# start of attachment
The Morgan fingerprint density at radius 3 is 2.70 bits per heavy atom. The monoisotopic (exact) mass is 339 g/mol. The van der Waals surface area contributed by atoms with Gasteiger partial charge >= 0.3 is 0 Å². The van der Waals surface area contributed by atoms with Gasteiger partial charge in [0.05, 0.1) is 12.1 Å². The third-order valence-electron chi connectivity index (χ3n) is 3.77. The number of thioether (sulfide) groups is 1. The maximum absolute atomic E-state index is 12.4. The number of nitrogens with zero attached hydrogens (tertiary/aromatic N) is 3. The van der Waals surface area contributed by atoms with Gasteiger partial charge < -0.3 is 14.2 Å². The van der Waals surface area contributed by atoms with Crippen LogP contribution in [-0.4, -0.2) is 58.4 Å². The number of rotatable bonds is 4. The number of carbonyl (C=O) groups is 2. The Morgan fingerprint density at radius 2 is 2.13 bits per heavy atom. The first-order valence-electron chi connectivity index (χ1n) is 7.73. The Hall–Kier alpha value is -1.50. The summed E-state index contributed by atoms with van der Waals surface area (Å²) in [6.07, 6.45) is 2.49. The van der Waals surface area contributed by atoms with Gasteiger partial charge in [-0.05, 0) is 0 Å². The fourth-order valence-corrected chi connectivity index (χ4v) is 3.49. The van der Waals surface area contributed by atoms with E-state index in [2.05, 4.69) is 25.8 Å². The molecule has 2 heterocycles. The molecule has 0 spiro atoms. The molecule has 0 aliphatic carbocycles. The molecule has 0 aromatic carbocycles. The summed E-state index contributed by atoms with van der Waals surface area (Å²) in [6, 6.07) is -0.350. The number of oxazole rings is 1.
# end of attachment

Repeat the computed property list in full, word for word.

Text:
The Morgan fingerprint density at radius 3 is 2.70 bits per heavy atom. The monoisotopic (exact) mass is 339 g/mol. The van der Waals surface area contributed by atoms with Gasteiger partial charge >= 0.3 is 0 Å². The van der Waals surface area contributed by atoms with Gasteiger partial charge in [0.05, 0.1) is 12.1 Å². The third-order valence-electron chi connectivity index (χ3n) is 3.77. The number of thioether (sulfide) groups is 1. The maximum absolute atomic E-state index is 12.4. The number of nitrogens with zero attached hydrogens (tertiary/aromatic N) is 3. The van der Waals surface area contributed by atoms with Gasteiger partial charge < -0.3 is 14.2 Å². The van der Waals surface area contributed by atoms with Crippen LogP contribution in [-0.4, -0.2) is 58.4 Å². The number of rotatable bonds is 4. The number of carbonyl (C=O) groups is 2. The Morgan fingerprint density at radius 2 is 2.13 bits per heavy atom. The first-order valence-electron chi connectivity index (χ1n) is 7.73. The Hall–Kier alpha value is -1.50. The summed E-state index contributed by atoms with van der Waals surface area (Å²) in [6.07, 6.45) is 2.49. The van der Waals surface area contributed by atoms with Gasteiger partial charge in [-0.05, 0) is 0 Å². The fourth-order valence-corrected chi connectivity index (χ4v) is 3.49. The van der Waals surface area contributed by atoms with E-state index in [2.05, 4.69) is 25.8 Å². The molecule has 2 heterocycles. The molecule has 0 spiro atoms. The molecule has 0 aliphatic carbocycles. The molecule has 0 aromatic carbocycles. The summed E-state index contributed by atoms with van der Waals surface area (Å²) in [6, 6.07) is -0.350. The number of oxazole rings is 1.